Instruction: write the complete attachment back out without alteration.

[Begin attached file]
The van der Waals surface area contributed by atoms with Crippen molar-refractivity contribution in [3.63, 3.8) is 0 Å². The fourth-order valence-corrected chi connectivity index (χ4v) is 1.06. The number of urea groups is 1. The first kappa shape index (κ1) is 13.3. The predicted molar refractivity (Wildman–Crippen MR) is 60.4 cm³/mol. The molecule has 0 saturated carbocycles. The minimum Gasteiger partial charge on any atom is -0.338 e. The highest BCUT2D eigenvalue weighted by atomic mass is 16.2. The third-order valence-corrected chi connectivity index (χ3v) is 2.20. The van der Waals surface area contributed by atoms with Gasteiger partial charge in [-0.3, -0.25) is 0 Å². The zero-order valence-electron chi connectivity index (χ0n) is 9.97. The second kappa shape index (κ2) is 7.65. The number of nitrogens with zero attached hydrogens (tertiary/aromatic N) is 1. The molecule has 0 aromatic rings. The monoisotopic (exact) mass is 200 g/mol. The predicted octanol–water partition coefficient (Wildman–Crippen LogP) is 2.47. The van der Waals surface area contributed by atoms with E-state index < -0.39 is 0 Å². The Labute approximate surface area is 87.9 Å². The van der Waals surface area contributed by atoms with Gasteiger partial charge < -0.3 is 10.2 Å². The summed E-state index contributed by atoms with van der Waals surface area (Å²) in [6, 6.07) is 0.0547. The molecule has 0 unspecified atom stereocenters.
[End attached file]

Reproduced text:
The van der Waals surface area contributed by atoms with Crippen molar-refractivity contribution in [3.63, 3.8) is 0 Å². The fourth-order valence-corrected chi connectivity index (χ4v) is 1.06. The number of urea groups is 1. The first kappa shape index (κ1) is 13.3. The predicted molar refractivity (Wildman–Crippen MR) is 60.4 cm³/mol. The molecule has 0 saturated carbocycles. The minimum Gasteiger partial charge on any atom is -0.338 e. The highest BCUT2D eigenvalue weighted by atomic mass is 16.2. The third-order valence-corrected chi connectivity index (χ3v) is 2.20. The van der Waals surface area contributed by atoms with Gasteiger partial charge in [-0.3, -0.25) is 0 Å². The zero-order valence-electron chi connectivity index (χ0n) is 9.97. The second kappa shape index (κ2) is 7.65. The number of nitrogens with zero attached hydrogens (tertiary/aromatic N) is 1. The molecule has 0 aromatic rings. The monoisotopic (exact) mass is 200 g/mol. The predicted octanol–water partition coefficient (Wildman–Crippen LogP) is 2.47. The van der Waals surface area contributed by atoms with E-state index < -0.39 is 0 Å². The Labute approximate surface area is 87.9 Å². The van der Waals surface area contributed by atoms with Gasteiger partial charge < -0.3 is 10.2 Å². The summed E-state index contributed by atoms with van der Waals surface area (Å²) in [6, 6.07) is 0.0547. The molecule has 0 unspecified atom stereocenters.